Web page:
Is Life Worth Living?

Faith and Hope

Picture3Discerning the nature of ultimate reality is a matter of intuition. A religious experience, for instance, needs to be interpreted and understood by the experiencer. Whether an experience is going to count as a genuine evidence or not is up to the person. And then, even if deemed genuine, it is necessary to decide what it means. For those lacking such experiences they are relying on someone else’s assessment and of course that assessment of his assessment might be wrong. Infallible arbiters we are not. Coming to know important truths is a creative process and those truths remain debatable.

Just recently, for instance, a student reported in class that his hospitalized grandmother told his mother that the grandmother had been visited by a deceased relative who reassured her that though the grandmother was dying everything was going to be okay and that her loved ones were waiting for her in heaven. In the same class, a student who had been a long-term hospice worker commented on how common it was for lucid patients to have conversations with deceased people invisible to the nurses – though, in fact, there are also reports of some of these visitors in fact being visible to others. A boy dying of thirst and heat in the Mojave desert, due to his mother following incorrect GPS directions, so-called “death by GPS,” told his mother that his dead grandfather was speaking to him from heaven, and a lady was reading a story to him.[1] Stories of such comforting reassurances are extremely common. In the news article, pertinently, the boy is described as “delirious and confused.” That is one interpretation of the event.

To live our lives, we do not have any choice but to make certain unprovable assumptions – to rely on first principles. Demonstrations and proofs of any kind always rely on unprovable axioms.

We have to make certain decisions about the purpose of life, whether we have free will or not, whether morality exists, what a good life might look like, does God exist, might we be living in a Gnostic universe built by an evil demon, a computer simulation, etc. The most basic decision it is necessary to make is whether life is worth living or not and thus whether it is worth your while to get out of bed in the morning. In this matter, we vote with our feet. In continuing to live and do things the decision has already been made in an act of faith and hope.

Truth is created through subjective, interior experience, and intuition. Einstein developed the theory of relativity through a tremendous act of imagination and creative insight. Almost no one could understand it at first. Those who succeeded in comprehending the theory had to fundamentally reshape their ways of looking at things.

Physical reality, of course, is just a tiny part of what is. Man is a microcosm. To understand all of reality, to the degree that we can, we must try to understand ourselves and our relationship with divinity. To evaluate someone’s point of view, have the person start describing human life – probably any aspect of it, and see how he does. If it is compatible with the insights of Shakespeare or Dostoevsky and sits comfortably with their respective visions then the point of view is fecund. Another good rule of thumb is that the lower never gives rise to the higher. The opposite is true. The higher gives rise to the lower. A bunch of neurons is not giving rise to the sublimity of the starry heavens at night. The sublimity is confronting the viewer, if he has the heart, mind, and will to see at that moment.

Listening to materialists trying to discuss human life can be a frustrating experience. Some of them can come across as having the emotional maturity of a seven year old; as someone yet to experience the complexity and depth of adult life. An autistic statistics professor who was very sweet and naïve once asked a group of us “When a woman says “Don’t call me, I’ll call you,” is that a good or a bad sign?” He knew he did not know and he intuited that we did. That same professor complained that people compared him to a child, which he was, emotionally – though a very nice, well-intentioned, and harmless child.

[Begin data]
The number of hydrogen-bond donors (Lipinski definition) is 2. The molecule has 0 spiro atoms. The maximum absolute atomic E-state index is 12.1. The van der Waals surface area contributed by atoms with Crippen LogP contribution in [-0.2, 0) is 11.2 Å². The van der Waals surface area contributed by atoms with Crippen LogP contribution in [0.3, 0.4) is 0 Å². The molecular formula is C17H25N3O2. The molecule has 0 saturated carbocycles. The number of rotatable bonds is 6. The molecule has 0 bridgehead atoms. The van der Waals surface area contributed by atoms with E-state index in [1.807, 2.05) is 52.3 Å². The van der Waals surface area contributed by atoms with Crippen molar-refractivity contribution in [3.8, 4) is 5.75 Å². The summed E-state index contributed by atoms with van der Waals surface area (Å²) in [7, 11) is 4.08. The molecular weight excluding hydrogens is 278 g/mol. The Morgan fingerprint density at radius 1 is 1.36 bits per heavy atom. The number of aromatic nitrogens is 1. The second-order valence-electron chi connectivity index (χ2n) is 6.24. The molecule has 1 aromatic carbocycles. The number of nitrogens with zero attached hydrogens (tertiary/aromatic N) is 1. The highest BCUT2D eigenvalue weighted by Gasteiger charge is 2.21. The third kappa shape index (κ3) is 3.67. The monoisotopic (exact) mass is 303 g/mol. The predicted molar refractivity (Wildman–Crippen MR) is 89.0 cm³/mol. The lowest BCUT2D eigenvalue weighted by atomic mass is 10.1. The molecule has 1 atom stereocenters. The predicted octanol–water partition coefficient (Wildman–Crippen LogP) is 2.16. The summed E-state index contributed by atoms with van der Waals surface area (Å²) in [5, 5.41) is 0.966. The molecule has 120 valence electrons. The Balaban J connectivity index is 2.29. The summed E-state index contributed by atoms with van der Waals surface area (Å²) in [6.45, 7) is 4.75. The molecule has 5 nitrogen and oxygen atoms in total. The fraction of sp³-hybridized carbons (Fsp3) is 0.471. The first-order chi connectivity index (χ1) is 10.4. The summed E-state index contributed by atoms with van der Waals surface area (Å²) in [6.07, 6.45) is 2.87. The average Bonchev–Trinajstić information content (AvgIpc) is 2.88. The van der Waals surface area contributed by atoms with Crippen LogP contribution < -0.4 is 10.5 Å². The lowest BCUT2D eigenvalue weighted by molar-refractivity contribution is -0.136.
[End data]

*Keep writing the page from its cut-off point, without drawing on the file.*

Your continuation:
Wishful thinking?

There is a complicated relationship between knowledge of reality and the way we wish reality to be. Aspiration and reality are commingled. If God is good and life is good, then we should wish reality to be just as it is, including the possibility of mundane experience being transformed and transfigured by the noumenal, and for social existence to be less oppressive. Wanting to align one’s desires with the way things are does not mean submission to a static and fixed reality, because reality is in fact dynamic.

There are within us false egos linked to various passions, and the true ego. Telling one Picture4from another is no easy matter. In the essay “Why Philosophy is Easy,” Jacob Needleman writes:

In The Guide for the Perplexed (Pt. I, Chap. XXXIV) Maimonides explains why the pursuit of metaphysical knowledge is reserved for the very few, even for them, it must not begin until they have reached fullest maturity. The subject, he says, is difficult, profound, and dangerous. He who seeks this knowledge, which equated with wisdom, must first submit to a long and difficult preparation – mental, moral and physical. Only then can he risk the incomparably more difficult and lengthy ascent to wisdom.

This naturally calls to mind Plato’s plan of education in which the highest pursuit, philosophy, is also to be the last in line. With Plato, as with Maimonides, we read that the direct search for wisdom is to be preceded by a certain training of all the natural faculties of man: the body, the emotions and the intellect.

Plato recommended the study of mathematics for this purpose.

Iris Murdoch writes that learning foreign languages can play a similar role to Picture5mathematics. Such learning makes a person submit to an objective reality that is immune to wishful thinking and egoistic desires. Words mean what they mean and the grammar functions the way it does regardless of how one might wish them to be.

I am learning, for instance, Russian, I am confronted by an authoritative structure, which commands my respect. The task is difficult and the goal is distant and perhaps never entirely attainable. My work is a progressive revelation of something which is independently of me. Attention is rewarded by knowledge of reality. Love of Russian leads me away from myself towards something alien to me, something that my consciousness cannot take over, swallow up, deny or make unreal (Murdoch, Existentialists and Mystics, 1997, p. 373)